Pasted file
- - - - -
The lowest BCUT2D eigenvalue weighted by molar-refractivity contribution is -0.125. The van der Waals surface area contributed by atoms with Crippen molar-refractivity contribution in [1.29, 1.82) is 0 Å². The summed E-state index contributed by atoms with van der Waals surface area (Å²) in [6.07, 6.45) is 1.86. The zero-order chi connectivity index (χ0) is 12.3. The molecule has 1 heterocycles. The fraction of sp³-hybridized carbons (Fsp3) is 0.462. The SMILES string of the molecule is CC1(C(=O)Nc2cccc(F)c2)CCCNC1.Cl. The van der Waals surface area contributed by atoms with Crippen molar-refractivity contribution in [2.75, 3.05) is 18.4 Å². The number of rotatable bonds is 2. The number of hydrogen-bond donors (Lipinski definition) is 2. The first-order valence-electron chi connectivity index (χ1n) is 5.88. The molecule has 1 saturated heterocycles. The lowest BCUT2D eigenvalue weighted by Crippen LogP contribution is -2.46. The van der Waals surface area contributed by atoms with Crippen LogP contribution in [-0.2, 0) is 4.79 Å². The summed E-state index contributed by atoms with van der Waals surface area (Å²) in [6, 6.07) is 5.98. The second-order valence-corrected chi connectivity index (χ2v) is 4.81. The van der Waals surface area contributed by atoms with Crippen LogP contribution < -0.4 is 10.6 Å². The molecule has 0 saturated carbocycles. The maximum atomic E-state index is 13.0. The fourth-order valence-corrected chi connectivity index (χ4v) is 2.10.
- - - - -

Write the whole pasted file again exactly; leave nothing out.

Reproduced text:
The lowest BCUT2D eigenvalue weighted by molar-refractivity contribution is -0.125. The van der Waals surface area contributed by atoms with Crippen molar-refractivity contribution in [1.29, 1.82) is 0 Å². The summed E-state index contributed by atoms with van der Waals surface area (Å²) in [6.07, 6.45) is 1.86. The zero-order chi connectivity index (χ0) is 12.3. The molecule has 1 heterocycles. The fraction of sp³-hybridized carbons (Fsp3) is 0.462. The SMILES string of the molecule is CC1(C(=O)Nc2cccc(F)c2)CCCNC1.Cl. The van der Waals surface area contributed by atoms with Crippen molar-refractivity contribution in [2.75, 3.05) is 18.4 Å². The number of rotatable bonds is 2. The number of hydrogen-bond donors (Lipinski definition) is 2. The first-order valence-electron chi connectivity index (χ1n) is 5.88. The molecule has 1 saturated heterocycles. The lowest BCUT2D eigenvalue weighted by Crippen LogP contribution is -2.46. The van der Waals surface area contributed by atoms with Crippen LogP contribution in [-0.2, 0) is 4.79 Å². The summed E-state index contributed by atoms with van der Waals surface area (Å²) in [6, 6.07) is 5.98. The second-order valence-corrected chi connectivity index (χ2v) is 4.81. The van der Waals surface area contributed by atoms with Crippen LogP contribution < -0.4 is 10.6 Å². The molecule has 0 saturated carbocycles. The maximum atomic E-state index is 13.0. The fourth-order valence-corrected chi connectivity index (χ4v) is 2.10.